Watch: Live coverage of acting FBI director's first public comments

Just two days after the shocking ouster of his former boss, acting FBI director Andrew McCabe will step into the limelight on Thursday at a Senate hearing.


McCabe will take James Comey's seat at a previously scheduled Intelligence Committee hearing on worldwide threats that will also feature the first congressional testimony of several senior Trump officials. 

President Trump fired Comey on Tuesday, igniting a political firestorm given the FBI’s investigation into Russian interference in the U.S. election. 

Newly minted CIA Director Mike Pompeo and Director of National Intelligence Dan CoatsDaniel (Dan) Ray CoatsBiden says Russia spreading misinformation ahead of 2022 elections Former Trump officials including Fiona Hill helped prepare Biden for Putin summit: report Will the real Lee Hamiltons and Olympia Snowes please stand up? MORE will also appear, alongside National Security Agency head Adm. Michael Rogers. 

Follow along for The Hill's live coverage here.

Committee adjourns

12:33 p.m. 

The committee adjourned its open session. They are expected to meet in closed session with the witnesses later in the afternoon. 

King asks Cyber Command head to “poke” administration about cyber doctrine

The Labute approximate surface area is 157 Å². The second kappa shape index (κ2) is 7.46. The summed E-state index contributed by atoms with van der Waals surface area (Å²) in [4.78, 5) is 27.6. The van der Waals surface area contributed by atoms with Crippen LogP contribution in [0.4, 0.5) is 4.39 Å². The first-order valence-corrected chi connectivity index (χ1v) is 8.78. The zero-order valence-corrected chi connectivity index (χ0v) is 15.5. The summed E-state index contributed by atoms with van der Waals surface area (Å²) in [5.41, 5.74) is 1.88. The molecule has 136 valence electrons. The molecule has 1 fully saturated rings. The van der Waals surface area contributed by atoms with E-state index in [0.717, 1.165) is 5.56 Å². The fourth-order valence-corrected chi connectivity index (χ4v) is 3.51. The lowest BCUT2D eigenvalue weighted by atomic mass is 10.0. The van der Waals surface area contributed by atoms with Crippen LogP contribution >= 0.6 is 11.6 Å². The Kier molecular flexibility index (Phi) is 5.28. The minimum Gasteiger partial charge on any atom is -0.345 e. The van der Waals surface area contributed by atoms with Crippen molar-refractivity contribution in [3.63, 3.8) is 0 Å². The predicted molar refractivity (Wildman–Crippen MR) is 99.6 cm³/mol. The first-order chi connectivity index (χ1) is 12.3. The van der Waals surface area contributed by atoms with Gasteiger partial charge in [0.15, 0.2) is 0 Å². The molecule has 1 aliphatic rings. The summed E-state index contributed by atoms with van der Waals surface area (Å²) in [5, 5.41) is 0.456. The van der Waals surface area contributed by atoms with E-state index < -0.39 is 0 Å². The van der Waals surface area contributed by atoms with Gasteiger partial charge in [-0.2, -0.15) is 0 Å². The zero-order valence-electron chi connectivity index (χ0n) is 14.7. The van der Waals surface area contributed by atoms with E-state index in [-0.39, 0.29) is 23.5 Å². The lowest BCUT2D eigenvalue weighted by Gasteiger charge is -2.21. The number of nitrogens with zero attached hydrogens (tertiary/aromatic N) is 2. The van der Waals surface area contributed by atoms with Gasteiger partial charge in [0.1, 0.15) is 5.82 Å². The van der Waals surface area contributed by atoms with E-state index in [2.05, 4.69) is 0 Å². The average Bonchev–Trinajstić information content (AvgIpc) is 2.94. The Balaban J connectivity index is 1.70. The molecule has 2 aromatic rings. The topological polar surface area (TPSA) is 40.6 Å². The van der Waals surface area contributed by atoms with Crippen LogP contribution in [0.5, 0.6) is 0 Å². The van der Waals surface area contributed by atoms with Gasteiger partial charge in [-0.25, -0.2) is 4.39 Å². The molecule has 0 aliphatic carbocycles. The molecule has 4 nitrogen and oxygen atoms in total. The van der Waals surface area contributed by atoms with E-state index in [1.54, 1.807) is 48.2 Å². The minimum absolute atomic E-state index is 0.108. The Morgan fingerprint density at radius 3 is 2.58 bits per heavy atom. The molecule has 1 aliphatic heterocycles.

12:24 p.m.

A common complaint from the Senate is that the administration – both Obama and Trump – has no formal cyber doctrine, but rather a series of ad hoc decisions about what to do each time the U.S. is attacked.

Sen. Angus KingAngus KingGOP skepticism looms over bipartisan spending deal White House cyber chief backs new federal bureau to track threats Manchin 'can't imagine' supporting change to filibuster for voting rights MORE (I-Maine) asked NSA and Cyber Command Director Rogers to use his position to “poke” President Trump and encourage a formal strategy. 

Wyden asks for number of Americans swept up in incidental collection

12:22 p.m. 

Sen. Ron WydenRonald (Ron) Lee WydenThe job of shielding journalists is not finished Up next in the culture wars: Adding women to the draft Democrats warn shrinking Biden's spending plan could backfire MORE (D-Ore.) pressed Coats for the number of Americans swept up in incidental collection through the application of foreign intelligence law. 

Wyden expressed frustration over the matter, saying that the number would be necessary to the debate over Section 702 of the Foreign Intelligence Surveillance Act (FISA), a provision which is up for reauthorization at the end of the year. 

“We have to have that number,” Wyden said. “Are we going to get it?”

Coats said that efforts are “underway” to set up a time to get into the issue with the committee, as early as June. He said that he has met with Rogers to better understand the “complexity” of achieving that number.